Arenal Volcano Adventures in Costa Rica

Outdoor activities, wildlife sightings, thermal springs, and majestic volcanic views are reasons why Arenal should be on your radar


Costa Rica is home to some of the world’s most biodiverse ecosystems, with opportunities to witness nature, wildlife, and unlimited outdoor pursuits. Perched along the Pacific Ring of Fire, this Central American country is loaded with volcanic sites that have turned into national parks and protected areas. The most iconic volcano and sought-after area is Arenal, located in the country’s northwest.

The Majestic Arenal

Considered one of the most beautiful volcanoes on Earth, Arenal is the iconic image of Costa Rica. The youngest of the country’s volcanoes, it offers visitors fantastic scenery and a slew of outdoor activities. Towering over the town of La Fortuna, the volcano is still considered active, although there hasn’t been an eruption since 2010. Before that, the night skies were lit with flowing red lava, and rumblings could be heard from miles away. Today, you might catch a glimpse of smoke spewing from the top. The area surrounding Arenal is brimming with natural attractions, including waterfalls, hot springs, hanging bridges, and wildlife sanctuaries, which draw in visitors worldwide.

Arenal Volcano

The volcano and its pristine green countryside are just three hours from San Jose. Photo: Frank Ravizza/Pixaby

The Lake

Sitting at the volcano’s base is the largest lake in Costa Rica, covering over 33 square miles with a depth of up to 200 feet. Once solely a natural lake, today’s manmade iteration is now three times its original size after the construction of the hydroelectric dam. Lake Arenal Dam produces 12 % of the electric energy consumed in Costa Rica. But visitors and locals come for the year-round activities. Lake Arenal is ideal for water and wind sports. Considered one of the world’s top windsurfing locations, sailors have been skimming across the water for decades. When the winds drop off, the lake is a kayaker’s dream, with a backdrop of rolling hillsides painting a stunning arena. Fishing is also famous as the deep waters are hiding grounds for the active and aggressive rainbow bass. Organized fishing trips escort anglers on this exciting challenge.

Lake Arenal

Lake Arenal provides a venue for the growing eco-tourism that Costa Rica is known for. Photo: Tim Pacariem/Flickr

Hot Springs

There’s nothing like a swim and soaking in the thermal hot springs after a day of hiking and exploring. Visit Tabacón Hot Springs at night when the call of animals is heard off in the distance and crowds are fewer. Thermally heated water pools flow over volcanic rocks where the mineral-rich waters range from 72 to 105 degrees. A stay at the luxurious Tabacón Thermal Resort & Spa includes access to the hot springs and the opportunity to experience treatments in outdoor bungalows with the scent of the rainforest and the sound of relaxing springs. Bringing nature into the spa, the philosophy and treatments offered include mud wraps, pineapple exfoliation, honey body treatments, and more. Visitors can always buy a day pass for admission to the springs.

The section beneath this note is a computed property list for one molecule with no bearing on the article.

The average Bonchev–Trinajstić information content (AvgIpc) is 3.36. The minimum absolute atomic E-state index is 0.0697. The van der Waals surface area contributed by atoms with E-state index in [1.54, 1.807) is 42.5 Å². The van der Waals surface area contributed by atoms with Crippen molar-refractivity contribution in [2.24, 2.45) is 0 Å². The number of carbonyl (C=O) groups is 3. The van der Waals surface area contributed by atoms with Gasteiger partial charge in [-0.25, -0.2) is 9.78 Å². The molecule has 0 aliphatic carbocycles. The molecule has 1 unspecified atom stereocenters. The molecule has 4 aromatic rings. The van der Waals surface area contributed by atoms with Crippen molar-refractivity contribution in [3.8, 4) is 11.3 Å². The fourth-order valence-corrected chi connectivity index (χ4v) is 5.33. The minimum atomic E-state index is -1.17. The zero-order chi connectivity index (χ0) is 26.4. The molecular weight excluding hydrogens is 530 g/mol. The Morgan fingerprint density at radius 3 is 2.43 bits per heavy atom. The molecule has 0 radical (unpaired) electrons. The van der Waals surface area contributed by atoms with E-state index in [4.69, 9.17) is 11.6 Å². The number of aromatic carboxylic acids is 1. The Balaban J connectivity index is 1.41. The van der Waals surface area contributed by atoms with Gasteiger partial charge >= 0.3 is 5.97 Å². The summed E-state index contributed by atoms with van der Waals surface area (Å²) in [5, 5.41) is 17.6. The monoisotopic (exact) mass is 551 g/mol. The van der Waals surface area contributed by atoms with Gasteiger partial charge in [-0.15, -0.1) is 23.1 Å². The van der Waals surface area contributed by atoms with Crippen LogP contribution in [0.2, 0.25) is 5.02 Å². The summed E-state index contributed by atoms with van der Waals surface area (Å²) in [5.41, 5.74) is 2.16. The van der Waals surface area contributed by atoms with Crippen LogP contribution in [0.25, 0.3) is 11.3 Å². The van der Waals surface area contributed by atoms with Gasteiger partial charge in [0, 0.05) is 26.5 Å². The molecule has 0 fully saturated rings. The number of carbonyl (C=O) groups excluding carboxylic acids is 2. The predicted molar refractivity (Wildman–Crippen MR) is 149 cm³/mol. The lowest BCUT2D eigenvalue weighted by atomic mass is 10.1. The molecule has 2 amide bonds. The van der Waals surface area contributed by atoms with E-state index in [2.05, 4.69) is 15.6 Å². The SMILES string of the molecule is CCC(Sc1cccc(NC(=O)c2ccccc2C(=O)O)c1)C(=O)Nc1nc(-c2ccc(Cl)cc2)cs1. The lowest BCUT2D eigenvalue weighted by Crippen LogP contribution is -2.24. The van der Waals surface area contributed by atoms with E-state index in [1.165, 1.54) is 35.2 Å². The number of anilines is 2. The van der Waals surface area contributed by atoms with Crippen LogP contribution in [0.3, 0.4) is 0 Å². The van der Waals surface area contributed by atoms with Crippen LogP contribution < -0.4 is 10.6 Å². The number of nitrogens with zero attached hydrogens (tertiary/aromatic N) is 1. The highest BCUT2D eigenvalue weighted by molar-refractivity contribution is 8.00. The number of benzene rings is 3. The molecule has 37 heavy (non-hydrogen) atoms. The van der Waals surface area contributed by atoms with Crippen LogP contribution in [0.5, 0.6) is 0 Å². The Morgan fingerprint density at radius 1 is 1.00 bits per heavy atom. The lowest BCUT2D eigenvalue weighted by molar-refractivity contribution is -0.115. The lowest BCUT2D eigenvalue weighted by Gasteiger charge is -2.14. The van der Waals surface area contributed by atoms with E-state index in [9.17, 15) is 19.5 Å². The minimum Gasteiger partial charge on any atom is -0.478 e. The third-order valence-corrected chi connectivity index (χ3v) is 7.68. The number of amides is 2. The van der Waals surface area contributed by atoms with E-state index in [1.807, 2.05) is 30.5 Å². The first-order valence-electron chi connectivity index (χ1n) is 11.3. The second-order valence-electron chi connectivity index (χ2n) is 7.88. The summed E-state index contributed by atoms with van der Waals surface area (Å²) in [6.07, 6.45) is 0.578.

Hot Springs Costa Rica

The ideal spot to rejuvenate your mind and body is the Hot Springs of Tabacón. Photo: khuang/Flickr

Hanging Bridges

The best animal sightings are often above ground level, as most animals take to the trees to hang out. What’s better than a park with six hanging bridges to get you up close to wildlife in the Arenal area? Views from the Mistico Hanging Bridges Park include the Rufous Garden, where you’ll have a chance to watch hummingbirds at work collecting nectar as they loop from one exotic flower to another. Another lookout and stopover is Morpho Waterfall, named after the bright blue butterfly inhabiting this part of Costa Rica. The park is home to over 350 species of birds and 700 plants.

Hanging Bridge Cota Rica

Mistico Arenal Hanging Bridges Park offers night walks, birding, and natural history tours. Photo: Boris G/Flickr

Bird Watching

Birding in Costa Rica is a national activity as there are more than enough natural habitats, including rain forests, parks, coastlines, cloud forests, rivers, and private reserves for the 900 species to call home. Long famous among the world’s serious birders, Costa Rica is becoming the place for the neophyte and eager enthusiasts to see these beautiful, feathered creatures. There are dozens of birding trips hosted by experienced nature guides, taking visitors on week-long expeditions or just afternoon outings. The Arenal National Park, where hanging bridges bring observers up close, and the Arenal Observatory Lodge & Trails are options for joining a group or hiring a private bird guide.

Bird Watching Costa Rica

Rufous motmot taken on the Arenal hanging bridges trail in Arenal National Park. Photo: Peter Shaw/Flickr

The Falls

Emerging from the rainforest depths and tumbling over a cliffside, the cool mountain water drops 200 feet into an emerald pool, tempting a dip at La Fortuna Waterfall. The short hike to the bottom of the falls is steep and can be slippery during the rainy season, but invest in a 10-minute walk down and reap the rewards of a refreshing swim in the emerald waters immersed in the jungle. Here, you can soak in nature and disconnect from the outside world before you prepare for your 20-minute hike back up. Come on your own, join a hiking or horseback riding tour, and take in the area with some history and insights. Orchid hiking trails and butterfly gardens are nearby.

Falls Costa Rica

The scenic waterfalls of La Fortuna are located outside the town and at the foot of Arenal. Photo: Jackie Czaja/Flickr